We realize there are plenty of print, online and in-person resources available to help anglers CATCH more fish. What’s the best lure for my target species under “x” conditions? What tide cycle is best for this or that? Who is catching what, when and where? We can’t really compete with experts or message boards that can provide that information and don’t really want to. That’s not our expertise.
Our goal, as scientists who specialize in marine fisheries, is to provide saltwater anglers in particular and readers in general with easy access to science-based information related to fishing and fisheries. We can’t cover everything – so we have been seeking out articles of interest as identified by our statewide survey of anglers.
Since the launch of Hook, Line and Science in December 2018, we have provided 25 blog posts across three primary topical categories: fisheries science and management (9 posts), boating and angling practices (10 posts), and conservation and habitat enhancement (6 posts).
Below are the most popular three posts from Hook, Line and Science during our first six months. As always, to find out more details about the studies and access the original research articles, check them out on Hook, Line and Science.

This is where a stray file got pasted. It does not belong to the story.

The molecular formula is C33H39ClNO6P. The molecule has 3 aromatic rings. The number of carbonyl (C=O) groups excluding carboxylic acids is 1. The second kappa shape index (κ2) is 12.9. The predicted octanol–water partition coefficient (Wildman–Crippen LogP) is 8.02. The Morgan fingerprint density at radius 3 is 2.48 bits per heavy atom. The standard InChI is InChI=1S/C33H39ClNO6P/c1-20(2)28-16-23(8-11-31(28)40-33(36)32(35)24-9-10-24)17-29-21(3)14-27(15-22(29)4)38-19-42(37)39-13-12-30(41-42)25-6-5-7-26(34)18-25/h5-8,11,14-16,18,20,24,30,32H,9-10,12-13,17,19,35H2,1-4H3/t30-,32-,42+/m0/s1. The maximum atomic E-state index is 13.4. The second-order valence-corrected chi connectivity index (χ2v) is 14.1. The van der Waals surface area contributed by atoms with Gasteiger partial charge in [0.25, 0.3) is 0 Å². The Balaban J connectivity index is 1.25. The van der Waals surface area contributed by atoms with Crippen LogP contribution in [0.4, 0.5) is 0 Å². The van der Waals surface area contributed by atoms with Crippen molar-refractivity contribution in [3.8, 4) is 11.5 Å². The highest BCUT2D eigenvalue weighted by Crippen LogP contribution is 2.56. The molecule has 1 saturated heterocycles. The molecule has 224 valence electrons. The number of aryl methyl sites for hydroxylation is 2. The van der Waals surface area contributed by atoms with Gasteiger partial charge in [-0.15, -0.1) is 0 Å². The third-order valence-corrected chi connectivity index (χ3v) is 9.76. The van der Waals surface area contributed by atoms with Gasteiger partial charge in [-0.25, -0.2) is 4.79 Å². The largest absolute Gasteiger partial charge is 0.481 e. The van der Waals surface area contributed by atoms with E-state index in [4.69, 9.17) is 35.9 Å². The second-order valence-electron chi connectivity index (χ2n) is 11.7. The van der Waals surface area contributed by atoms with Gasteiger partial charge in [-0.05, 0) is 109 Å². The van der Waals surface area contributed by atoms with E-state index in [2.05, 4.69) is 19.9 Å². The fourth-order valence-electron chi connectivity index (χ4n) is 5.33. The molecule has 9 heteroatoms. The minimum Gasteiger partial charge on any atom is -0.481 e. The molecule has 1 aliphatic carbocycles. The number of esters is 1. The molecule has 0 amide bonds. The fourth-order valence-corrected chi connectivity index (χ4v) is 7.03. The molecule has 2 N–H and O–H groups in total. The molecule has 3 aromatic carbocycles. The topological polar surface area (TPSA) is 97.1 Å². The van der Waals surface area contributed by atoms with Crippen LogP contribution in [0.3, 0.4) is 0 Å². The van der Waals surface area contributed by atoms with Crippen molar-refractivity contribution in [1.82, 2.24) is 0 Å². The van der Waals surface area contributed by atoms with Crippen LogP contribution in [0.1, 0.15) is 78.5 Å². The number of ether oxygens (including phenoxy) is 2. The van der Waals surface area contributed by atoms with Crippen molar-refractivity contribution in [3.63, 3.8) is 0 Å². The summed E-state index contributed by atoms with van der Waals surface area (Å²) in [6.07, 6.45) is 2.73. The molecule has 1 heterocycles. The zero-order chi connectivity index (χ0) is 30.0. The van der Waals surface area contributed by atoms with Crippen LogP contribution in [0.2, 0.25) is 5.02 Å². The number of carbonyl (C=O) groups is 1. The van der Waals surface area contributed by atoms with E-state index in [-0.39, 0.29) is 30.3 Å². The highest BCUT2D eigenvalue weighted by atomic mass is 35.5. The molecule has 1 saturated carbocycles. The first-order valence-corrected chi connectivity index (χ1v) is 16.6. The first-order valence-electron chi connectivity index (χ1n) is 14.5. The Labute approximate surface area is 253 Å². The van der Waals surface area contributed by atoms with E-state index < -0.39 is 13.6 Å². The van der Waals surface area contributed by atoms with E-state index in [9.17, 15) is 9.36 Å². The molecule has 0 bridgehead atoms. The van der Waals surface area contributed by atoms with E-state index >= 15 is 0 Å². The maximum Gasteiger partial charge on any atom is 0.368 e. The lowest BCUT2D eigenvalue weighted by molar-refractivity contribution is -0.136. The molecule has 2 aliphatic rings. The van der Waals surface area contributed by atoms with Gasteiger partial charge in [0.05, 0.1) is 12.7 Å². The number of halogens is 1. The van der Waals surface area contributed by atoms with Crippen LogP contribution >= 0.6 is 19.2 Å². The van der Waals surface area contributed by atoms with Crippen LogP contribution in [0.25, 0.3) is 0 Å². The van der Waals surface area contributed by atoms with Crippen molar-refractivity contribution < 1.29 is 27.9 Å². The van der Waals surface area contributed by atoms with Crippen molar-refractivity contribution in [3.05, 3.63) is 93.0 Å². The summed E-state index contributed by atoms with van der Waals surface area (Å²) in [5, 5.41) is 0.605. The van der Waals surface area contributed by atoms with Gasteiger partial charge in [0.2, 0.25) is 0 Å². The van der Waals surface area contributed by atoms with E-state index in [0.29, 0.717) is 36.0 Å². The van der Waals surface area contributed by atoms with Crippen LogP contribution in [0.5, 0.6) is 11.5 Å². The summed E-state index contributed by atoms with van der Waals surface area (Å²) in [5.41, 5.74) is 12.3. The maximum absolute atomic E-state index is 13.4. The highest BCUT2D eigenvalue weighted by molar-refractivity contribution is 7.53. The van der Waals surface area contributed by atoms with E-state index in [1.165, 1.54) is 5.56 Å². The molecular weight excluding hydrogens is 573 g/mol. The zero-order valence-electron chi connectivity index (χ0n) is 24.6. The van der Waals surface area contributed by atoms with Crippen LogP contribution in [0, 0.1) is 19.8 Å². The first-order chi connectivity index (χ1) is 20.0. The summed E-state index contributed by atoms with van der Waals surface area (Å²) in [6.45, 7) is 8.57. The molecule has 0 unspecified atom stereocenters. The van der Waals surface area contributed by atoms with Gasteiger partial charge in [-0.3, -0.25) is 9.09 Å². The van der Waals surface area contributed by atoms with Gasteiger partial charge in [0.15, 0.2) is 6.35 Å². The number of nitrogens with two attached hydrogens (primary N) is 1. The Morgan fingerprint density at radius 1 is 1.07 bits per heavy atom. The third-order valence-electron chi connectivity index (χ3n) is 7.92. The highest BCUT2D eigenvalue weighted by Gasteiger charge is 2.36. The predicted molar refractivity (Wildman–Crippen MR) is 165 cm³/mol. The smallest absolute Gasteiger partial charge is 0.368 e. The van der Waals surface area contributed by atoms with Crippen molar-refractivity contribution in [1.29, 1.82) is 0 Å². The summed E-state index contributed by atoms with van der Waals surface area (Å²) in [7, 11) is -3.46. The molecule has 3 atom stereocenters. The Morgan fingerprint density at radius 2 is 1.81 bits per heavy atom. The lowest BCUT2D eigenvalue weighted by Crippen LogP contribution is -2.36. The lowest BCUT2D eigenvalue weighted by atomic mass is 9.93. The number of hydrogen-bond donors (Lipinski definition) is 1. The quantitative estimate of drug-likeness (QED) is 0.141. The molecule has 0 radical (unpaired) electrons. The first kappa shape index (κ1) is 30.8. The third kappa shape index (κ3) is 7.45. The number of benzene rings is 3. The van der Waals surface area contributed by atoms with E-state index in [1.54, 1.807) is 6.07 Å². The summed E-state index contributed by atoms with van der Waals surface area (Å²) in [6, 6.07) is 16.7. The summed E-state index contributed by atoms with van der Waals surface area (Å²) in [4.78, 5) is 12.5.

Thanks for reading!
In general, the fish families found in the stomach contents of lionfish did not match expected amounts. Lionfish, in particular, target grunts, sea basses and groupers more frequently than expected, with grunts comprising 41% of the lionfish diet. This is bad news for fishermen, who tend to target the same fish families on North Carolina reefs.
Concentrations of Vibrio bacteria in the water and in oysters correlated. However, the concentrations of these microbes in clams and in the water did not correlate. When researchers compared oysters and clams from the same site, oysters had a higher level of Vibrio infection than clams. Computer modeling can help predict where bacteria hotspots may occur.
Scientists have forecasted that ocean temperatures in the nearshore Atlantic, including portions off the coast of North Carolina, will increase by 7.4oF (4.1 °C) on the surface and 9.0oF (5.0 °C) on the seafloor along the Continental Shelf. This will result in a probable northward shift for the majority of species’ thermal habitats. Projections suggest that butterfish and black sea bass will suffer moderate losses in preferred thermal habitat, whereas such species as summer flounder, striped bass and Atlantic croaker will experience significant increases.
Summary compiled by Scott Baker
Photo by Jared Kay, courtesy of VisitNC.com
The text from Hook, Line & Science is available to reprint and republish, but only in its entirety and with this attribution: Hook, Line & Science, courtesy of Scott Baker and Sara Mirabilio, North Carolina Sea Grant. HookLineScience.com